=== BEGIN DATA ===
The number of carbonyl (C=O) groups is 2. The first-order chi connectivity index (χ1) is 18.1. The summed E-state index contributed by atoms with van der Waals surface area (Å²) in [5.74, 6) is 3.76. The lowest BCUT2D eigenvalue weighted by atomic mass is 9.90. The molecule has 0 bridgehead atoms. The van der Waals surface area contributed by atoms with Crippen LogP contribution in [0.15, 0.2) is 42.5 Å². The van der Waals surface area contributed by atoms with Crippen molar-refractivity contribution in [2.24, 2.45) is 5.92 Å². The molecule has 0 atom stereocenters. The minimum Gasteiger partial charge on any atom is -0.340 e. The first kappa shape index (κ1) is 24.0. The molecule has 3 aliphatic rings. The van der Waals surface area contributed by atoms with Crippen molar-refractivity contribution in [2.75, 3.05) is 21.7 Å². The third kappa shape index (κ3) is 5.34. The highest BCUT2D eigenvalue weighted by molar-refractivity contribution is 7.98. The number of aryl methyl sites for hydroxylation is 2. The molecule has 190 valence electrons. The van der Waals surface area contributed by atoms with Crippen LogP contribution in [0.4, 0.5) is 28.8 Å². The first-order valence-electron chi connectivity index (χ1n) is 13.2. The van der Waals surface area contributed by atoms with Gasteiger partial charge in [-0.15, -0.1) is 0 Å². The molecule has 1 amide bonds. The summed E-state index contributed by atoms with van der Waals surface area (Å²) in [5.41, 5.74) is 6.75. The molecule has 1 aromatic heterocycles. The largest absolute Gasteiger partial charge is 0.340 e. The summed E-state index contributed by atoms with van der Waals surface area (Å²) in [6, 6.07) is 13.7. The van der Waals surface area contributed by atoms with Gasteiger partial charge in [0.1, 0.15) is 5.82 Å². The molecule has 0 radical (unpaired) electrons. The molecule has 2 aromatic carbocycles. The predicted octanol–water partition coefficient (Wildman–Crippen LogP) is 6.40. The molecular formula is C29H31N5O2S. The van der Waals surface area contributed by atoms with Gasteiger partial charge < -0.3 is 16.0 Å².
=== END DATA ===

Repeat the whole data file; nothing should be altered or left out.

The number of carbonyl (C=O) groups is 2. The first-order chi connectivity index (χ1) is 18.1. The summed E-state index contributed by atoms with van der Waals surface area (Å²) in [5.74, 6) is 3.76. The lowest BCUT2D eigenvalue weighted by atomic mass is 9.90. The molecule has 0 bridgehead atoms. The van der Waals surface area contributed by atoms with Crippen LogP contribution in [0.15, 0.2) is 42.5 Å². The van der Waals surface area contributed by atoms with Crippen molar-refractivity contribution in [2.24, 2.45) is 5.92 Å². The molecule has 0 atom stereocenters. The minimum Gasteiger partial charge on any atom is -0.340 e. The first kappa shape index (κ1) is 24.0. The molecule has 3 aliphatic rings. The van der Waals surface area contributed by atoms with Crippen molar-refractivity contribution in [2.75, 3.05) is 21.7 Å². The third kappa shape index (κ3) is 5.34. The highest BCUT2D eigenvalue weighted by molar-refractivity contribution is 7.98. The number of aryl methyl sites for hydroxylation is 2. The molecule has 190 valence electrons. The van der Waals surface area contributed by atoms with Crippen LogP contribution in [0.4, 0.5) is 28.8 Å². The first-order valence-electron chi connectivity index (χ1n) is 13.2. The van der Waals surface area contributed by atoms with Gasteiger partial charge in [-0.15, -0.1) is 0 Å². The molecule has 1 amide bonds. The summed E-state index contributed by atoms with van der Waals surface area (Å²) in [5.41, 5.74) is 6.75. The molecule has 1 aromatic heterocycles. The largest absolute Gasteiger partial charge is 0.340 e. The summed E-state index contributed by atoms with van der Waals surface area (Å²) in [6, 6.07) is 13.7. The van der Waals surface area contributed by atoms with Gasteiger partial charge in [0.1, 0.15) is 5.82 Å². The molecule has 0 radical (unpaired) electrons. The molecule has 2 aromatic carbocycles. The predicted octanol–water partition coefficient (Wildman–Crippen LogP) is 6.40. The molecular formula is C29H31N5O2S. The van der Waals surface area contributed by atoms with Gasteiger partial charge < -0.3 is 16.0 Å².